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How Toronto is getting main street businesses online

By Tarryn Landman

Small businesses can face big challenges when it comes to competing in the digital marketplace. In fact, almost 60% of Canadian businesses don’t have a website at all, and just 13% of Canadian retailers are online (according to 2013 Statistics Canada data).

Potential customers, however, place significant value on the online presence of businesses. A recent CIRA study, for example, found 76% percent of respondents look for product pricing information online. Another study found 80% of respondents would shop more at small businesses if they were easier to find online, with 59% buying from large corporations because they outperform independent businesses on web, mobile, and social platforms.

Recognizing the importance of an online presence for small businesses, the City of Toronto has partnered with the Toronto Association of Business Improvement Areas (an umbrella organization for the city’s 81 Business Improvement Areas) and corporate partners to launch Digital Main Street. The initiative, which seems to be the first of its kind, aims to help main street businesses succeed in the digital world.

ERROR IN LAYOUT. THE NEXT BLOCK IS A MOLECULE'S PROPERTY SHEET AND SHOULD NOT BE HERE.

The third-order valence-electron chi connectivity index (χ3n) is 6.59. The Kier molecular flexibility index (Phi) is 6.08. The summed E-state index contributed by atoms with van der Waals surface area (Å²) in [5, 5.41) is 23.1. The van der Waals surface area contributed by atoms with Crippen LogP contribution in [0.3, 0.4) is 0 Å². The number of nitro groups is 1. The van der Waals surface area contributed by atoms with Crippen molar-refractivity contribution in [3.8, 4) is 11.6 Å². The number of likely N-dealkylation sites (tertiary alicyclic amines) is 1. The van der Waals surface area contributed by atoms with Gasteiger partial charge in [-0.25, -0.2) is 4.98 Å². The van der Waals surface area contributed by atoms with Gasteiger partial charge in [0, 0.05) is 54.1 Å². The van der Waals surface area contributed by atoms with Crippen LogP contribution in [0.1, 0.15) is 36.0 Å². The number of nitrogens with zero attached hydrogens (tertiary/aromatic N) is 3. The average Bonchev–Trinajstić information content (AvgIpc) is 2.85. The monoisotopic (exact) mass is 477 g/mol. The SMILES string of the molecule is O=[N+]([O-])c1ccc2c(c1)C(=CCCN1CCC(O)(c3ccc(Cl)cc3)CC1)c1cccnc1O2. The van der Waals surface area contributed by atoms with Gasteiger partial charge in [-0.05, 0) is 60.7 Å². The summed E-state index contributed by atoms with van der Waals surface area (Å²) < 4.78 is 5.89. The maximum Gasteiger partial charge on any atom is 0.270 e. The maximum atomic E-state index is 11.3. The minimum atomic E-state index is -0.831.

Participating businesses go through a Digital Readiness Check to assess their online presence and receive a Digital To-Do List with actions and information to help them improve their digital readiness. Digital Main Street also acts as a platform to connect main street businesses with local vendors, such as retail technology startups. Local technology vendors can sign up to participate in the initiative.

For Business Improvement Area members, Digital Main Street offers a Digital Service Squad that connects main street businesses with George Brown College students and recent graduates who will help businesses meet their digital goals.

Along with Digital Main Street, the BIAcademy offers main street businesses workshops and training through BIAs to build digital skills and the BIA Lab, a retail innovation startup incubator, will support the prototyping, testing and scaling of technologies and services in Toronto’s BIAs.

For economic developers looking to help local businesses succeed online, Digital Main Street provides a template for future initiatives.

This post first appeared in TINAN 73. Subscribe to TINAN for the latest economic development news and resources.